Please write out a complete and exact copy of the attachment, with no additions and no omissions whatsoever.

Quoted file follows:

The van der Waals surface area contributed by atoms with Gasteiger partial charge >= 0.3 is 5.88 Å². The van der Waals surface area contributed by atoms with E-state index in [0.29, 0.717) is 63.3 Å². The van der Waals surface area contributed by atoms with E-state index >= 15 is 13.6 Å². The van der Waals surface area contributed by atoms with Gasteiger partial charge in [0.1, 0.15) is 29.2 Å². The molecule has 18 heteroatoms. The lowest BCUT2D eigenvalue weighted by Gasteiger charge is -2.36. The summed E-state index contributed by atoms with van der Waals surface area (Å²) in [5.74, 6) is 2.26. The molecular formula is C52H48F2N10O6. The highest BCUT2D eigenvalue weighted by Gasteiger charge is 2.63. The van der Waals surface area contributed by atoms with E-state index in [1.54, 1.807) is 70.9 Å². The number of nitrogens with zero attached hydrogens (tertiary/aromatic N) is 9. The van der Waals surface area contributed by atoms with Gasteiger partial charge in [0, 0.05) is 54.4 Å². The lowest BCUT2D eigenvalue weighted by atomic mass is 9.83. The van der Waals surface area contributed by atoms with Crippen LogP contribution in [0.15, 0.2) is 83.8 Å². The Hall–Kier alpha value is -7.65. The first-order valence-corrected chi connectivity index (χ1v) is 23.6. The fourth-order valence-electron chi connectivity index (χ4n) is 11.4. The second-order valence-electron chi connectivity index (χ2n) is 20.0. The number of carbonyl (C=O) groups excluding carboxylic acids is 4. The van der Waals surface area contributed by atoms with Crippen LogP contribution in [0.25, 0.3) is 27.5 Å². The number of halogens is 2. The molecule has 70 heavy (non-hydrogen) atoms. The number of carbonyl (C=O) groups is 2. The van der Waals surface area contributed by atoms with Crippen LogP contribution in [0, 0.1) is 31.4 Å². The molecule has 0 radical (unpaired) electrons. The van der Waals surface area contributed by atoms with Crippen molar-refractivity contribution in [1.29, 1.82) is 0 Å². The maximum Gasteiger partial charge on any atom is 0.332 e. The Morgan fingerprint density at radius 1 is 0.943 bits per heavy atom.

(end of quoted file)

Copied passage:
The van der Waals surface area contributed by atoms with Gasteiger partial charge >= 0.3 is 5.88 Å². The van der Waals surface area contributed by atoms with E-state index in [0.29, 0.717) is 63.3 Å². The van der Waals surface area contributed by atoms with E-state index >= 15 is 13.6 Å². The van der Waals surface area contributed by atoms with Gasteiger partial charge in [0.1, 0.15) is 29.2 Å². The molecule has 18 heteroatoms. The lowest BCUT2D eigenvalue weighted by Gasteiger charge is -2.36. The summed E-state index contributed by atoms with van der Waals surface area (Å²) in [5.74, 6) is 2.26. The molecular formula is C52H48F2N10O6. The highest BCUT2D eigenvalue weighted by Gasteiger charge is 2.63. The van der Waals surface area contributed by atoms with E-state index in [1.54, 1.807) is 70.9 Å². The number of nitrogens with zero attached hydrogens (tertiary/aromatic N) is 9. The van der Waals surface area contributed by atoms with Gasteiger partial charge in [0, 0.05) is 54.4 Å². The lowest BCUT2D eigenvalue weighted by atomic mass is 9.83. The van der Waals surface area contributed by atoms with Crippen LogP contribution in [0.15, 0.2) is 83.8 Å². The Hall–Kier alpha value is -7.65. The first-order valence-corrected chi connectivity index (χ1v) is 23.6. The fourth-order valence-electron chi connectivity index (χ4n) is 11.4. The second-order valence-electron chi connectivity index (χ2n) is 20.0. The number of carbonyl (C=O) groups excluding carboxylic acids is 4. The van der Waals surface area contributed by atoms with Crippen LogP contribution in [0.25, 0.3) is 27.5 Å². The number of halogens is 2. The molecule has 70 heavy (non-hydrogen) atoms. The number of carbonyl (C=O) groups is 2. The van der Waals surface area contributed by atoms with Crippen LogP contribution in [0, 0.1) is 31.4 Å². The molecule has 0 radical (unpaired) electrons. The van der Waals surface area contributed by atoms with Crippen molar-refractivity contribution in [1.29, 1.82) is 0 Å². The maximum Gasteiger partial charge on any atom is 0.332 e. The Morgan fingerprint density at radius 1 is 0.943 bits per heavy atom.